50, U.S. Persons...environment ...................................................... p. 200
51, Get Willy...historical vignette, manhunt in part of Colombia ........ p. 204
52, Sovereignty...knowledge process .............................................. p. 210
53, Hohfeldian Grievance Analysis...knowledge process .............. p. 215
54, Extortion...executive strategy ................................................... p. 220
55, Kidnapping...environment ........................................................ p. 223
56, Militias and Gun Control...executive strategy ......................... p. 225
57, Dogs and Mules...executive strategy ......................................... p. 231
58, Condottieri...executive strategy ................................................ p. 233
59, Spontaneity...environment ....................................................... p. 235
60, War Nouveau...historical vignette, the world circa 1900 ............. p. 239
61, The Geography of Dope...environment ................................... p. 248
62, Bank Robbery...environment ................................................... p. 255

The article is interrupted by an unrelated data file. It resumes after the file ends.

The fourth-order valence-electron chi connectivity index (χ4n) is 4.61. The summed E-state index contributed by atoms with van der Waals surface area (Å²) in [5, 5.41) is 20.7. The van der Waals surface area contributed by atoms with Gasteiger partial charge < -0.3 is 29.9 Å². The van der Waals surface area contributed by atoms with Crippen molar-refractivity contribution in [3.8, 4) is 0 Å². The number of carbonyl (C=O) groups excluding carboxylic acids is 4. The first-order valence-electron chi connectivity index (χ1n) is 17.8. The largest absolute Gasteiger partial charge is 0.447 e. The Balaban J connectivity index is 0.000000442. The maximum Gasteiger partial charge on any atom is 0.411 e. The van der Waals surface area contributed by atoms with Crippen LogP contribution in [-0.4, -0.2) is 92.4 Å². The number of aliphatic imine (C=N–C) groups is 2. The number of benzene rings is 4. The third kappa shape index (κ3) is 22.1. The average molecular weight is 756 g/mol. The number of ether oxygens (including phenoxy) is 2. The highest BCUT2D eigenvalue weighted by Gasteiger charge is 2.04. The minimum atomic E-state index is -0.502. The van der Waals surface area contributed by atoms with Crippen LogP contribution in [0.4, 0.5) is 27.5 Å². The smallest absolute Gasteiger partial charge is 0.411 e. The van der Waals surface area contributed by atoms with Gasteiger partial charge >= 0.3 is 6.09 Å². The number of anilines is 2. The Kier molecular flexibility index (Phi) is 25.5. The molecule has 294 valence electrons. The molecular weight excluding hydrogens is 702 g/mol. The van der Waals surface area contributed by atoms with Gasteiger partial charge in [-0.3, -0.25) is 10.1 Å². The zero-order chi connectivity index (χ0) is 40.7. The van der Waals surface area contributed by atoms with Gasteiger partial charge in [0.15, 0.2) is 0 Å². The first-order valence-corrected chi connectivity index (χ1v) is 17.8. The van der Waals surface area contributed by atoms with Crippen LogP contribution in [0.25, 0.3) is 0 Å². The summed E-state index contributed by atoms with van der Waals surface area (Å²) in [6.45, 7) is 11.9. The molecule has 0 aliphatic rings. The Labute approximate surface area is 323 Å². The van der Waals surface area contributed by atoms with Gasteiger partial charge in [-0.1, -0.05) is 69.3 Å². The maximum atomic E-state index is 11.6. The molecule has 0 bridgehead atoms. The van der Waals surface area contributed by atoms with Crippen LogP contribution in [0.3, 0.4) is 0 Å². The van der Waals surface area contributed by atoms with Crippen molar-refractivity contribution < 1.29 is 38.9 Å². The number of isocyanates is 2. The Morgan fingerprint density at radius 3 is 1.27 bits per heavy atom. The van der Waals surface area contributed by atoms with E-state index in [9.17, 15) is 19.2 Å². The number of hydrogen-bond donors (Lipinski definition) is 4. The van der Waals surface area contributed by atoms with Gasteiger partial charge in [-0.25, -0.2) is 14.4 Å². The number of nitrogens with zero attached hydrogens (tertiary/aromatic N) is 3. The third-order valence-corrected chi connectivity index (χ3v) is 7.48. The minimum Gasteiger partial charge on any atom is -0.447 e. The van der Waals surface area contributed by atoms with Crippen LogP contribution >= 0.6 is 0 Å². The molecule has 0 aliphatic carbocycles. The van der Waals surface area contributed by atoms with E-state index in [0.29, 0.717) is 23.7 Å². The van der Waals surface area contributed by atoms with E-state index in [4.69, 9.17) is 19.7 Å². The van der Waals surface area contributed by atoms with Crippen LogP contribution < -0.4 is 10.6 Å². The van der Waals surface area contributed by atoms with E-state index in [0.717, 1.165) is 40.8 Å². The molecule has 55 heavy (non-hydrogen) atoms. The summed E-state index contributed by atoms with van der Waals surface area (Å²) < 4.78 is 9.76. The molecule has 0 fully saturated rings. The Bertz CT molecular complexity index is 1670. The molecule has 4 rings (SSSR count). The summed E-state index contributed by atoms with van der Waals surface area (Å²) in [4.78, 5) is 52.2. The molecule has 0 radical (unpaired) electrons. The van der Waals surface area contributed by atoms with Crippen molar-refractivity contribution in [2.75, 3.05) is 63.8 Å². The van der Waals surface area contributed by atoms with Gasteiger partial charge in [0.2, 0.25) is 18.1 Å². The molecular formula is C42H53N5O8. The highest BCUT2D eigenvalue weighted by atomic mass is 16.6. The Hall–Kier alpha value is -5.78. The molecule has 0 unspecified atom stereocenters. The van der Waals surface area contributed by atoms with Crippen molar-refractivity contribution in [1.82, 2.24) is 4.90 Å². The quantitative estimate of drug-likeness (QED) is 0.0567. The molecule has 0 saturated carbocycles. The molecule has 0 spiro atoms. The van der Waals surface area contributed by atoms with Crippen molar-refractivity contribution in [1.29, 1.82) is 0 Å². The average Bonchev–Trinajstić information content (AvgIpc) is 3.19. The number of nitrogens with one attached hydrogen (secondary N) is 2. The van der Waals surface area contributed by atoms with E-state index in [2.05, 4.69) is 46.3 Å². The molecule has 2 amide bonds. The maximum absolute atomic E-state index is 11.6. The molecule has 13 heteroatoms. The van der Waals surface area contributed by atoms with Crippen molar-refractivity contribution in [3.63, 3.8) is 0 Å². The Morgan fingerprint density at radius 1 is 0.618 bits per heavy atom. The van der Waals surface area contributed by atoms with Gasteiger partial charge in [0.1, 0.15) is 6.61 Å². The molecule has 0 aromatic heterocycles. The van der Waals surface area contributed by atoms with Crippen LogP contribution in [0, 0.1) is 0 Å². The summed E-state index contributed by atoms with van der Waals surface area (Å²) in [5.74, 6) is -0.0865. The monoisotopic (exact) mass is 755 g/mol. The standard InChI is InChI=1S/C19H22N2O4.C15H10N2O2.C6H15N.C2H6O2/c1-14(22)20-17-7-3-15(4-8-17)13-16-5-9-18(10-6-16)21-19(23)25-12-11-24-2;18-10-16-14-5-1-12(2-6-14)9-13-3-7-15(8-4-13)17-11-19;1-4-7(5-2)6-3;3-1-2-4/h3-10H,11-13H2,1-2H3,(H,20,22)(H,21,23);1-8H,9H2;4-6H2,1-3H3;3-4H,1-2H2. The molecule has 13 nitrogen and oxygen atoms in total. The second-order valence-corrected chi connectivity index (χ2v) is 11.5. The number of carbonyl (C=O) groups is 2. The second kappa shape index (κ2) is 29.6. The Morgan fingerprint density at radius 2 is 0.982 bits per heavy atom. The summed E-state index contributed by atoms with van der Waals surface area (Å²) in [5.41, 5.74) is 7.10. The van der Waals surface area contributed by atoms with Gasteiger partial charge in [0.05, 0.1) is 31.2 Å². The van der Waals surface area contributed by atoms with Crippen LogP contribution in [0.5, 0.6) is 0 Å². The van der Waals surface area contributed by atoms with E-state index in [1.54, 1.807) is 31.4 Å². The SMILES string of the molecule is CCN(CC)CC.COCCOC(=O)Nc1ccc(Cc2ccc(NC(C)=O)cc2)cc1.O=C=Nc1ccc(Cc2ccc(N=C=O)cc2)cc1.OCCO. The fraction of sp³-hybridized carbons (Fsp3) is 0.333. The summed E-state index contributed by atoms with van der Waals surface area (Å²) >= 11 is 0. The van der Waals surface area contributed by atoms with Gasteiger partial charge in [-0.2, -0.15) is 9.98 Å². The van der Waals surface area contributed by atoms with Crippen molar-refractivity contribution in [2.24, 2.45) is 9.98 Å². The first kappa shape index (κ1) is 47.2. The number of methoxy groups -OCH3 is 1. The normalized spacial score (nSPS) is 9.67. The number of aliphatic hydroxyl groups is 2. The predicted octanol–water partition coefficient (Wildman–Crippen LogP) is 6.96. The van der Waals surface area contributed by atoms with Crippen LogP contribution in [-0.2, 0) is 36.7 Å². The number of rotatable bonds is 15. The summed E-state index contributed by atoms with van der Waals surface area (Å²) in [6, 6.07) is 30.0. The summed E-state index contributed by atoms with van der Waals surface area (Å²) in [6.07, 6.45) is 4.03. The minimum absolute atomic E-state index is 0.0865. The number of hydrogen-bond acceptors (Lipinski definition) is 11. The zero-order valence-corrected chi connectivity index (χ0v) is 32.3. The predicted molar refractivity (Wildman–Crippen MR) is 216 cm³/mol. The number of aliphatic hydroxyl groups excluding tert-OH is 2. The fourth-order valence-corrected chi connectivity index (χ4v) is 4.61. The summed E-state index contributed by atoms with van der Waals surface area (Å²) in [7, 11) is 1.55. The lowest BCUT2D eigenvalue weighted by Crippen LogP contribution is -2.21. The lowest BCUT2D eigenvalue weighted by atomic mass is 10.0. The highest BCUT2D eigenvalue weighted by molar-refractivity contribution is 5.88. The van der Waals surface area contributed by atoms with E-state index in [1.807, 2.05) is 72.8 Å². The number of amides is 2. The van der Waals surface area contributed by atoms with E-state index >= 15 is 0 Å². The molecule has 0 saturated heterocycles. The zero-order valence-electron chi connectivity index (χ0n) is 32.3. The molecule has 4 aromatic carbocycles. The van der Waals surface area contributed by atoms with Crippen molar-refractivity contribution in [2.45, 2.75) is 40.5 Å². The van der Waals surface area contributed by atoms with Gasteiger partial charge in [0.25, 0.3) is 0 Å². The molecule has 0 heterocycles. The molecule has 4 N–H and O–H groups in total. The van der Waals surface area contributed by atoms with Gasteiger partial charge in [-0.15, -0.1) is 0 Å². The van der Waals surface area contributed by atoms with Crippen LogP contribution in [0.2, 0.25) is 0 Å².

63, Roadblocks and Checkpoints...operational art ........................ p. 258
64, Measuring Distance and Comparing Power ...knlg process . p. 262
65, Smuggling...environment ......................................................... p. 268
66, GIS...knowledge process ............................................................ p. 271
67, Points, Lines, Spaces...knowledge process ................................ p. 275

68, Scale...knowledge process ........................................................... p. 277
69, Measuring Effects of Actions on Enemies...knowledge process . p. 281
70, Measuring Effects of Actions on Structure..knowledge process p. 288